This case has implications for Australian financial markets, for the employees (approximately 250), for Australian consumers as well as international implications for the products which are exported. The first article to come off the presses Monday morning warned Australians to avoid vitamins and supplements, and led to confusion as consumers tried to get a clear understanding of which products were affected and why. Australian manufacturers not associated with Pan were quick to point out their lack aof association with Pan and its practices, and one company, Blackmores, saw their share price rise 12% in one day. Pan client, Mayne Group Ltd, said it expected a financial impact of approximately $15-20 million from the product recall they were forced to initiate. At Pan itself, Jim Selim, the company founder and chief executive officer, resigned yesterday, and senior staff are presently being questioned.
As the market dust begins to settle, we will undoubtedly see some repositioning take place into the huge vacuum that has been created in the Australian marketplace and the other markets Pan served, such as Malaysia. From a regulatory standpoint, questions will continue to be asked of the Government and TGA, and as the recall spreads internationally, other countries are taking measures including New Zealand recalling 500 products, Malaysia, 346, and Hong Kong, 237. An updated list of the exported products affected is at: http://www.health.gov.au/tga/recalls/panos.htm.
This issue raises serious questions about GMP regulations and the cultures of organizations and industries which work in a regulated environment. It also suggests that despite well-intentioned regulations to protect consumers, despite product pre-approvals and mandatory adverse event reporting, this type of flagrant breach is still possible. It becomes obvious that there's more to the issue than having paper regulations, it comes down to dialogue between companies, the industry collective and government, and at a certain point - enforcement. According to Richard Meer, Principal Consultant, Engineering & Management Consultants (EMC), “Even the strictest CGMP regulations cannot prevent willful fraud on the consumer, ‘fraud’,because the quality and safety instances cited by the Australian TGA cannot be attributed to an "oversight" or "poor quality control" but solely to a deliberate misrepresentation to the consumer.”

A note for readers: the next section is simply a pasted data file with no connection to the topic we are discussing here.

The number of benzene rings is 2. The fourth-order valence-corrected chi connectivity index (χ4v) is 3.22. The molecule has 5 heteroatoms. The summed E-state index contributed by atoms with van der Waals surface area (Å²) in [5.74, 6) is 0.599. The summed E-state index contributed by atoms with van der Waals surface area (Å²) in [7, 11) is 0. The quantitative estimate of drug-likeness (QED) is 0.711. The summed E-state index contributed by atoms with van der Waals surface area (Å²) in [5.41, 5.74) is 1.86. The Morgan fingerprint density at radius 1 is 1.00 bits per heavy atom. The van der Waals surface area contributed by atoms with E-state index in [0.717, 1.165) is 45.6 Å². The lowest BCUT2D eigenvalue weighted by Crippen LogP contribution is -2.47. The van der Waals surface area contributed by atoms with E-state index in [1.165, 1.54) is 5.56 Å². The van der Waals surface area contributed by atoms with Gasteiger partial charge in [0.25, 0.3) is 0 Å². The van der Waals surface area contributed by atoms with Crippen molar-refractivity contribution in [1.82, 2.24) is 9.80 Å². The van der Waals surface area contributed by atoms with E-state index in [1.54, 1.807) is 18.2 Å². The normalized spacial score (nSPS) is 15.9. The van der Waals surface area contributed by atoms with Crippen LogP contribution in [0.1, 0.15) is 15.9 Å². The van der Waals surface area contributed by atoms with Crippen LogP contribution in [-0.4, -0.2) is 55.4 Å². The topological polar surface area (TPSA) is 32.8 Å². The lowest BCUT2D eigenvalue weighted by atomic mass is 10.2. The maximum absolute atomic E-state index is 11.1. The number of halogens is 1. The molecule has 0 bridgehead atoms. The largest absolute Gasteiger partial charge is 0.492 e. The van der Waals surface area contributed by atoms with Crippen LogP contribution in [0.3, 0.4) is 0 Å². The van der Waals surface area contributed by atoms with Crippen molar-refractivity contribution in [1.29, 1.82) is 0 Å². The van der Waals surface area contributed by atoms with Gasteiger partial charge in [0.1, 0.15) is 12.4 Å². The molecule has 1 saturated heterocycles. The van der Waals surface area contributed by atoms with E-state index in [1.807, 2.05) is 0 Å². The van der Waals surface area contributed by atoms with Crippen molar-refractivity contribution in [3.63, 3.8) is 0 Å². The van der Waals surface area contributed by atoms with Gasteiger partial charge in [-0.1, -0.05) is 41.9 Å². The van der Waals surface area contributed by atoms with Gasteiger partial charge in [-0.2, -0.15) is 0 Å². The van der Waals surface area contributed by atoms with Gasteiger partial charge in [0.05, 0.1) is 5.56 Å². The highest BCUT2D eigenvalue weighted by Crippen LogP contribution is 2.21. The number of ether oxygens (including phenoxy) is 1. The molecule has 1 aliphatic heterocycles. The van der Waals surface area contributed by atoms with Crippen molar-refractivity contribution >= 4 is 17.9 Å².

In Australia, they'll be talking about stiffer penalties and more decisive action to halt manufacturing and sales activities once a breach has been identified, but perhaps they should be talking about why, when many people in the industry claim they had been aware of this situation for years, no enforcement action or even industry self-policing steps were taken to stop these quality and safety breaches.
In North America, with new regulations pending in both the US and Canada, there are hard lessons to be learned as we turn from the ‘frying Pan’:
- The industry's need to turf outliers and companies with the wrong type of approach and culture
- Without enforcement, any regulations are just a sheet of paper
- How to protect consumers and provide access to the appropriate information as efficiently as possible, whether it involves recalls, product safety issues, or conclusive scientific evidence
- How to deal with endemic industry and company breaches
Related links: TGA Release on NPIcenter:
TGA Site: http://www.tga.health.gov.au